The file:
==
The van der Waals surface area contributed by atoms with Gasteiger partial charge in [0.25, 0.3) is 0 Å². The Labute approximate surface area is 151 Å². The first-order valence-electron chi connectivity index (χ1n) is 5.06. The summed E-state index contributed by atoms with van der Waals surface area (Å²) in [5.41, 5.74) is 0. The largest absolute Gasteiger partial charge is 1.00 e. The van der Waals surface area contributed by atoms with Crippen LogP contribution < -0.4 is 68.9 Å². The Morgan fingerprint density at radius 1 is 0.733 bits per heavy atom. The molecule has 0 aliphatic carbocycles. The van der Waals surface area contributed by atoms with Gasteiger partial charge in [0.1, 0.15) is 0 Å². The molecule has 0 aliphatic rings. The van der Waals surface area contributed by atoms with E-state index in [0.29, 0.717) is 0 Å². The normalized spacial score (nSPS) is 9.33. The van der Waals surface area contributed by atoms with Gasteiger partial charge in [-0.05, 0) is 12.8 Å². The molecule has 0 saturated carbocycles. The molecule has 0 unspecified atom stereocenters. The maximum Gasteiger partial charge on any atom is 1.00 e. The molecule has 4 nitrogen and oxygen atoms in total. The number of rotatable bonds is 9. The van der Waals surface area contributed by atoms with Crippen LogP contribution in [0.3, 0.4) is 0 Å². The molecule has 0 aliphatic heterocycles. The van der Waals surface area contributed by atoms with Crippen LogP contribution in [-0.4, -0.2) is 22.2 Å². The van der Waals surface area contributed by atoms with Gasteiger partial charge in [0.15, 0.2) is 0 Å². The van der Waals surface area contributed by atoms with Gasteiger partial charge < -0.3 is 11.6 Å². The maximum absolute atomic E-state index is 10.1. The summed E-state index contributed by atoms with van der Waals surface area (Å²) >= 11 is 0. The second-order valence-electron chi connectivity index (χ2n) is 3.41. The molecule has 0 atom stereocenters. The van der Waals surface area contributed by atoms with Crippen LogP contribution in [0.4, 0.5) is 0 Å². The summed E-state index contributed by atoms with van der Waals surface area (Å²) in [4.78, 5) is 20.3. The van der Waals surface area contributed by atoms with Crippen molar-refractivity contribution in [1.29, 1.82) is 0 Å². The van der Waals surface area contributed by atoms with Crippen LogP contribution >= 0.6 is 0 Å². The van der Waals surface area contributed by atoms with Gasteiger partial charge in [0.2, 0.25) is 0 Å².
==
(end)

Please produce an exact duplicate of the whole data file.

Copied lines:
The van der Waals surface area contributed by atoms with Gasteiger partial charge in [0.25, 0.3) is 0 Å². The Labute approximate surface area is 151 Å². The first-order valence-electron chi connectivity index (χ1n) is 5.06. The summed E-state index contributed by atoms with van der Waals surface area (Å²) in [5.41, 5.74) is 0. The largest absolute Gasteiger partial charge is 1.00 e. The van der Waals surface area contributed by atoms with Crippen LogP contribution < -0.4 is 68.9 Å². The Morgan fingerprint density at radius 1 is 0.733 bits per heavy atom. The molecule has 0 aliphatic carbocycles. The van der Waals surface area contributed by atoms with Gasteiger partial charge in [0.1, 0.15) is 0 Å². The molecule has 0 aliphatic rings. The van der Waals surface area contributed by atoms with E-state index in [0.29, 0.717) is 0 Å². The normalized spacial score (nSPS) is 9.33. The van der Waals surface area contributed by atoms with Gasteiger partial charge in [-0.05, 0) is 12.8 Å². The molecule has 0 saturated carbocycles. The molecule has 0 unspecified atom stereocenters. The maximum Gasteiger partial charge on any atom is 1.00 e. The molecule has 4 nitrogen and oxygen atoms in total. The number of rotatable bonds is 9. The van der Waals surface area contributed by atoms with Crippen LogP contribution in [0.3, 0.4) is 0 Å². The molecule has 0 aliphatic heterocycles. The van der Waals surface area contributed by atoms with Crippen LogP contribution in [-0.4, -0.2) is 22.2 Å². The van der Waals surface area contributed by atoms with Gasteiger partial charge in [0.15, 0.2) is 0 Å². The van der Waals surface area contributed by atoms with Gasteiger partial charge < -0.3 is 11.6 Å². The maximum absolute atomic E-state index is 10.1. The summed E-state index contributed by atoms with van der Waals surface area (Å²) >= 11 is 0. The second-order valence-electron chi connectivity index (χ2n) is 3.41. The molecule has 0 atom stereocenters. The van der Waals surface area contributed by atoms with Crippen LogP contribution in [0.4, 0.5) is 0 Å². The summed E-state index contributed by atoms with van der Waals surface area (Å²) in [4.78, 5) is 20.3. The van der Waals surface area contributed by atoms with Crippen molar-refractivity contribution in [1.29, 1.82) is 0 Å². The van der Waals surface area contributed by atoms with Crippen LogP contribution >= 0.6 is 0 Å². The van der Waals surface area contributed by atoms with Gasteiger partial charge in [0.2, 0.25) is 0 Å².